book reviews

Book review: ‘Streetfight’ by Janette Sadik-Khan

Go By Bike by on April 12th, 2016 at 11:30 am

Our reviewer hard at work.

This is a guest post by Kiel Johnson.

A specter is haunting our cities — the specter of street life!

Our streets make up the vast majority of our public space in cities. How these spaces are designed have profound impacts on how we think about communities and the policies we create. Janette Sadik-Khan’s “Streetfight: Handbook for an Urban Revolution” is a necessary chronicle and persuasive argument for giving street space back to people. She writes “streets are the social, political, and commercial arteries of cities … These are the spaces where life and history happen.”

Last week, I presented to a group of business leaders in the Lloyd District, most of whom commute by car from the suburbs. I was talking about the Better Broadway project that will open one auto lane of Broadway up for businesses and people for one week next month.

[Read more…]

Book Review: Our Bodies, Our Bikes

by on November 3rd, 2015 at 9:15 am

The cover art is a nod to The Sprockettes,
a mini-bike dance team based in Portland.

[Publisher’s note: Please welcome our new writer Jessie Kwak. She’ll be writing a range of stories, including a monthly product review. – Jonathan]

As a woman who’s been riding her bike for years, I’ve learned a lot about how to deal with my gender-specific cycling needs – mostly through awkwardly-broached conversations with other women who bike. There are a lot of questions that no one wants to ask. “Are you supposed to wear underwear under those padded bike shorts?” “Is it weird that I’m constantly starving since I started bike commuting?” And the biggie: “How do you make it stop hurting you-know-where?”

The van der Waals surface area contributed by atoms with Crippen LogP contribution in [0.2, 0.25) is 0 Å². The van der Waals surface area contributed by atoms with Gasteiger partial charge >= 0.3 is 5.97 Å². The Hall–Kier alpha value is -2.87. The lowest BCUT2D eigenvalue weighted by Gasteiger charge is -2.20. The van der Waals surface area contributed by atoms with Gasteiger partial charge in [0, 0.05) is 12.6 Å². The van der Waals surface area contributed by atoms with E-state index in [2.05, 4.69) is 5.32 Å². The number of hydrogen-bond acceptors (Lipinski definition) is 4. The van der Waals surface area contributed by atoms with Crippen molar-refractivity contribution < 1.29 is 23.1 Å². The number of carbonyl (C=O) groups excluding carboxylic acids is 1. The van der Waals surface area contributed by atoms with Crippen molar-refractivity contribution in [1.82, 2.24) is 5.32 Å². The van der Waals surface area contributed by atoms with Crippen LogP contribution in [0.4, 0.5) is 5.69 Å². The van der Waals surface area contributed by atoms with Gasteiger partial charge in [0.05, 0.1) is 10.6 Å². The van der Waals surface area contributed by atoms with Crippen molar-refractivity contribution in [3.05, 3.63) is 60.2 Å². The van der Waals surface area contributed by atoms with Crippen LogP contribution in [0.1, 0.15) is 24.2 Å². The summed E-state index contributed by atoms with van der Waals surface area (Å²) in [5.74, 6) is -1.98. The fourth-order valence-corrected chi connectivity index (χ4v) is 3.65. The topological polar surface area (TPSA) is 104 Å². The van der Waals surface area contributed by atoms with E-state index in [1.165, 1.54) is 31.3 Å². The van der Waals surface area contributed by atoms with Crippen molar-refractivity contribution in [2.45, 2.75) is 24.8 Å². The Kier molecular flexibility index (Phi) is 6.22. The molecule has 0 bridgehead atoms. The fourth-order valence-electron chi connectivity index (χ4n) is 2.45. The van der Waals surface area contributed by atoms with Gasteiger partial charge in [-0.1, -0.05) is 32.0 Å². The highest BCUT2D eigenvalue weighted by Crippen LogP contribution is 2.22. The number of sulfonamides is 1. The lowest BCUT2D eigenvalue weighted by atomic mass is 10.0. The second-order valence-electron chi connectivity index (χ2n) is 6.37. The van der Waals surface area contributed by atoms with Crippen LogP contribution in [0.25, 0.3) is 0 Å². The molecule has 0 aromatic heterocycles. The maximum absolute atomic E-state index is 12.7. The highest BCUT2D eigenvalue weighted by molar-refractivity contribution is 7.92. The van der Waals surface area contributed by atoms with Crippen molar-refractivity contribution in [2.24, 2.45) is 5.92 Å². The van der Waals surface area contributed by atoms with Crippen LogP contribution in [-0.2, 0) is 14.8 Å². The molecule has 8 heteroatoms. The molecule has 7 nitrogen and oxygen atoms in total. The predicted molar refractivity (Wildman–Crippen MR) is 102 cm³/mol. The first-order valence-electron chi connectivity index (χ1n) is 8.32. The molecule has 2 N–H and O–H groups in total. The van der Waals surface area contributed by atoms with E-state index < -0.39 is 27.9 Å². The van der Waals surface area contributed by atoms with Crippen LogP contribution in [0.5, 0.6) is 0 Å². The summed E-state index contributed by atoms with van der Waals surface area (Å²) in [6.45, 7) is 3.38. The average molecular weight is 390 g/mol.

Reading Our Bodies, Our Bikes, a new book edited by Elly Blue and April Streeter (and funded via a Kickstarter campaign), is a lot like having those weird conversations. Just in loud, joyful voices using poetic turns of phrase.

The book is full of essays by women willing to delve into the most intimate parts of their lives as openly as if they were knocking back a few beers with their girlfriends. [Read more…]

Book review: Pedal Portland by Todd Roll

by on May 14th, 2014 at 10:24 am

Book: Pedal Portland: 25 Easy Rides for Exploring the City by Bike
Author: Todd Roll
Publisher: Timber Press, 2014
Price: $16.95

Reviewed by Nicholas Von Pless

Around this time of year, I’m inviting friends from afar to enjoy the summer we yearn for after a long slog of grey and rain. But with some dry spells and surprising summery days this winter, I was able to get a preview of the rides illustrated in Pedal Portland, the new book from Todd Roll. (If Roll’s name sounds familiar that’s because he also owns and runs Pedal Bike Tours (and he also happens to be the guy who commissioned the now infamous “America’s Bicycle Capital” mural.)

In Pedal Portland, Roll outlines 25 rides that cover the entire region. From familiar bikeways in the central city to regional gems in Gresham, Hillsboro, and Vancouver. Like the guided bike tours offered by Roll’s company, the skill level of the routes ranges from very easy to pretty easy, which is great for my out-of-town friends, and great for reinvigorating the fair-weather riders of our fine city.
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Book Review: Cycling Sojourner: A Guide to the Best Multi-Day Rides in Washington

by on April 9th, 2014 at 3:41 pm

Cover of Cycle Sojourner: Washington

Publisher’s note: Two years ago we took a look at Portland author Ellee Thalheimer’s first Cycling Sojourner guidebook that covered the best rides in Oregon. Now she’s back with a Washington edition that’s due out next month. BikePortland contributor Nicholas Von Pless received an advanced copy and shares his review below. — Jonathan